US 5188617 A
An apparatus for taking samples from gum pockets, including a holder (1) for an ampoule (3) detachably inserted therein, a manually operated element (2) cooperating with the holder for reducing the space in the ampoule, so that liquid contained therein will be fed out through a cannula (4) connected to the holder, the cannula being intended to be inserted in a gum pocket. The apparatus is provided with means for restoring at least partly the space in the ampoule for feeding a mixture of sample and liquid into the ampoule.
1. An apparatus for taking samples from gum pockets, including;
a holder and an ampoule detachably inserted therein,
a cannula connected to the holder and insertable at one end into the ampoule and at the other end into a gum pocket, said cannula having a graduated scale that indicates the distance that the cannula has been inserted into the gum pocket, said cannula forming an angle of from approximately 30° to about 60° with respect to the longitudinal axis of said holder;
said ampoule comprising a rigid tube sealed at one end by a penetrable diaphragm, and at the other end by an elastic cover inserted into the rigid tube such that it is displaceable therein and seals against the inner walls thereof thereby forming a liquidproof space with said penetrable diaphragm,
a manually operated element cooperating with the holder and adapted to displace the elastic cover whereby liquid contained in said space will be fed out through said cannula, and liquid external to said space in said gum pocket can be drawn in through said cannula and said diaphragm for retention in said space.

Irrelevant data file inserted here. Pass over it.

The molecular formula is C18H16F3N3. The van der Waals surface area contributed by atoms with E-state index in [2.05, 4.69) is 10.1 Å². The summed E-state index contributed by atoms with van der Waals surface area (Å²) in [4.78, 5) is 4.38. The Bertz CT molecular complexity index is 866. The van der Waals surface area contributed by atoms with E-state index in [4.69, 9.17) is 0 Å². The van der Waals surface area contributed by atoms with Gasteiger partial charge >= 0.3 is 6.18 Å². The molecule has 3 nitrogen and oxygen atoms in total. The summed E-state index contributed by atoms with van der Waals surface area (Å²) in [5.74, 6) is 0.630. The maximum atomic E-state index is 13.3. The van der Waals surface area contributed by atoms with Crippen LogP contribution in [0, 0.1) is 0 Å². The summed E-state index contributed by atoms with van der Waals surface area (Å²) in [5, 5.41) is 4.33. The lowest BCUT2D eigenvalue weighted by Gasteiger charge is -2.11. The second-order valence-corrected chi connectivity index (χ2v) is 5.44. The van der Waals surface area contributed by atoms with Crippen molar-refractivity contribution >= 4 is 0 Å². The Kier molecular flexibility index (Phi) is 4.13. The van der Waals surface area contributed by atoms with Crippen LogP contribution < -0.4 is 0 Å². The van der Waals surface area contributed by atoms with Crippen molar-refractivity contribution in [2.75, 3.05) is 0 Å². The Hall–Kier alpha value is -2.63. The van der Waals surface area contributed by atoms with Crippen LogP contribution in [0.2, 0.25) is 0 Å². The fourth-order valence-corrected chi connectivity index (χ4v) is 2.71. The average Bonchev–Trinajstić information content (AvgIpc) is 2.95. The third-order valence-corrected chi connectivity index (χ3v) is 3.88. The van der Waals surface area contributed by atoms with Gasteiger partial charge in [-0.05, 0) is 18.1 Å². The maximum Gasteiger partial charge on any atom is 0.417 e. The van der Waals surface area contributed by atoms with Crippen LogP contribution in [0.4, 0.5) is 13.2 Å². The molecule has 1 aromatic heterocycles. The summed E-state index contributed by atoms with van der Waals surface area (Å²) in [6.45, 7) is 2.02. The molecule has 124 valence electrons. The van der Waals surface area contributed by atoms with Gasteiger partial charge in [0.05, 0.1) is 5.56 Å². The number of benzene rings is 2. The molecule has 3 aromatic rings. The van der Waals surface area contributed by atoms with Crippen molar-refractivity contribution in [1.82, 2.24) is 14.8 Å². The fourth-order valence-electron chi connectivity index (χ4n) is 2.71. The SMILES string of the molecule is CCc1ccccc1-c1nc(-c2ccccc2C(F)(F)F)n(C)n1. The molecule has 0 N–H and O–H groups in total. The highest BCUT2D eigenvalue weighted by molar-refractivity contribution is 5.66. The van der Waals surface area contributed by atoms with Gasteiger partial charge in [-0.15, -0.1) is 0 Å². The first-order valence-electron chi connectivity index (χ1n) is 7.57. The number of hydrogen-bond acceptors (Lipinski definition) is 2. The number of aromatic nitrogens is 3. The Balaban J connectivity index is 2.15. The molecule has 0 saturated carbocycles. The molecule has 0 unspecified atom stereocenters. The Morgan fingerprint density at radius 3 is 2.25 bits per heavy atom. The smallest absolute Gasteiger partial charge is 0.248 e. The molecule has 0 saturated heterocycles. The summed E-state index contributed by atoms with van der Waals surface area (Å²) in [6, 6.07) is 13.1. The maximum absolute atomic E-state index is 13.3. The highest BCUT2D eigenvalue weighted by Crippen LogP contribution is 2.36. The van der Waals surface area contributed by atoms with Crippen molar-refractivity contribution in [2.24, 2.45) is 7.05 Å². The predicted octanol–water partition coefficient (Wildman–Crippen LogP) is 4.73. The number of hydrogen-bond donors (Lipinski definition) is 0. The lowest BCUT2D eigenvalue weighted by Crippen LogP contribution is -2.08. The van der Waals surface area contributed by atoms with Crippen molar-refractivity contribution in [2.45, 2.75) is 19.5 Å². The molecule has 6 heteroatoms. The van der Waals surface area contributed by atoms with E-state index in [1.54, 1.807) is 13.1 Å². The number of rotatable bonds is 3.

1. Technical field
The present invention relates to an apparatus for taking samples from gum pockets, comprising a holder for an ampoule detachably inserted therein, a manually operated element cooperating with the holder for reducing the space in the ampoule, such that liquid contained therein will be fed out through a cannula connected to the holder, which cannula is intended to be inserted in a gum pocket.
The invention also relates to an ampoule for use in such an apparatus and to a method of taking samples.
Periodontitis is a bacteriologically conditioned infectious disease involving loss of connective tissue and jaw bone and as a result of which the tooth will loose its hold in the jaw bone so that eventually it will be lost. The disease exists in three forms, i.e. prebuberty, juvenile and adult periodontitis. Either the entire set of teeth is affected or just the occasional tooth. Certain immunodeficiency diseases may cause rapidly developing, severe periodontitis. Individuals whose leucocyte or macrophage function is impaired often get severe periodontitis. Other diseases which may lead to an increased risk of periodontitis are diabetes, ulcerous colitis, and Chron's disease. However, in the case of periodontitis, the factors behind it are often unknown.